Mainstream, VOL LIII No 25 New Delhi June 13, 2015
Strategising for Left Resurgence in India: Keeping left is correct, keeping right is wrong
Saturday 13 June 2015, by
The sub-title certainly describes the motor traffic road rules, but some may say that it could also speak for ordinary people who are denied their constitutional rights of justice, liberty and equality. We therefore need to state what is meant by “Left” and “Right” in the Indian context.
“Left” has come to mean the socialist and communist political parties and organisations which adopt ideology according to Marx, Engels, Lenin, Mao, etc., interpreted variously. Left-wing political entities generally aim to support those who cannot support themselves, are idealist, and believe in equality and believe in taxation to redistribute opportunity and wealth. From whichever religious community they come, ideologically motivated members of these groups are atheists, and have little patience with those who may believe in the philosophy of religion. They agitate, demonstrate and militate vocally, non-violently or violently for the rights of the down-trodden, the unempowered and the disem-powered poor. Likewise, “Right” has come to mean the groups that support the status quo of a ruling class combination of money-power and socio-economic upper class interests. They enforce a top-down-planning, trickle-down-development, market-based-economy model. They create institutional structures (think-tanks, academic chairs, foundations, trusts, etc.) that, on the one hand, neglect or suppress dissent and objections and, on the other, provide funds and services to promote their development models and philosophy.
With a new leadership of the CPI-M, the Indian Left could be emerging from a period of protracted under-performance which has resulted in its near-total political irrelevance. Analysts have offered reasons for the decline of the Left, but the present article looks at some of the focal points that the Left may adopt to unite to move forward, and rebuild its former image and political influence.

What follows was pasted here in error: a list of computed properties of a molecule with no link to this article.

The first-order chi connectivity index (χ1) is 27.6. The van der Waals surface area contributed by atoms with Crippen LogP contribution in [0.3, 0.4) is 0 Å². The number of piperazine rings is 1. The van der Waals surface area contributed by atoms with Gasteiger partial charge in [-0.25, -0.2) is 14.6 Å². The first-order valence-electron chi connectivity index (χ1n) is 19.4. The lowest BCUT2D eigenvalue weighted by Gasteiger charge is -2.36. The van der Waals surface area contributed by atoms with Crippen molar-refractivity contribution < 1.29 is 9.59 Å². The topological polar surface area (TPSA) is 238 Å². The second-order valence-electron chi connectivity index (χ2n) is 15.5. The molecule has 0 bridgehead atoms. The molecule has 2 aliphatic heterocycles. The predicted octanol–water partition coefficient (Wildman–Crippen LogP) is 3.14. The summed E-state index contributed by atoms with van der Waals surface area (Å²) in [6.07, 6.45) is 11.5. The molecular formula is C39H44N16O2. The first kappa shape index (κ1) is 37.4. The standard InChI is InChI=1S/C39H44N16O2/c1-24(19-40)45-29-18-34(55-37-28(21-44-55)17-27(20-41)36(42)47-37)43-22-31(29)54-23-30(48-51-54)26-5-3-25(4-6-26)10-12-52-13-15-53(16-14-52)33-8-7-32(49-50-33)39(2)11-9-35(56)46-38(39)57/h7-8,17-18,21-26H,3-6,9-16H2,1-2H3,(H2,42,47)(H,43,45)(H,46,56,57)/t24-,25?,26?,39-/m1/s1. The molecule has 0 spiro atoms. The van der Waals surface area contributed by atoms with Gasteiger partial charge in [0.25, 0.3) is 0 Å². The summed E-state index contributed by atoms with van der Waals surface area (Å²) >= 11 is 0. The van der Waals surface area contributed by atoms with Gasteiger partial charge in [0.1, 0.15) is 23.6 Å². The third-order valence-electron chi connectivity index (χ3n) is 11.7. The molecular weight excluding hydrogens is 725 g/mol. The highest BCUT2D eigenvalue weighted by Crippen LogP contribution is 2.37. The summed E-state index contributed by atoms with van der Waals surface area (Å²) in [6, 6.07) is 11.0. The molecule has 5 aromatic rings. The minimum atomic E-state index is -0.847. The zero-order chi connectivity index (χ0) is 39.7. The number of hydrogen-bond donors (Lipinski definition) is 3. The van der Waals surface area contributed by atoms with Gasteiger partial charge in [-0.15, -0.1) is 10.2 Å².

Left Politics and Violence
Many Left leaders, cadres and workers in the field have declared before the people that the neo-liberal capitalist system which is responsible for oppression and violence against them, can be changed only by revolution involving violent overthrow of the social system. This has no doubt attracted many people to the idea of armed struggle and revolution, but this view neglects the fact that revolution is a process, and not an event. One contemporary Leftist thinker (Owen Jones, writing in the British context) says that the break with capitalism can only be achieved by demo-cracy and organisation of the working people to establish a just society, thus effectively ruling out armed struggle.
A social system created from violent overthrow of the earlier system only results in new rulers who cannot but rule with violence. In any case, violence as policy for overthrow of any socio-political dispensation is socially untenable. Historically, violence only breeds more violence, which results in spirals of increasing violence, first affecting children, women and the weak the most, and creates a violent society in which individual and social progress in an atmosphere of peace and harmony is impossible. It is readily observed that ruling powers, with enormous institutional and financial resources, easily deal with violent struggle by numerically and technologically boosting the police force and calling in the military. It is peaceful resistance that they fear the most because they cannot handle it. Therefore the “normal” practice is that the police often begins the violence and places blame on protestors for initiating violence, or infiltrates stooges who begin violence, and then “reacts” with superior force.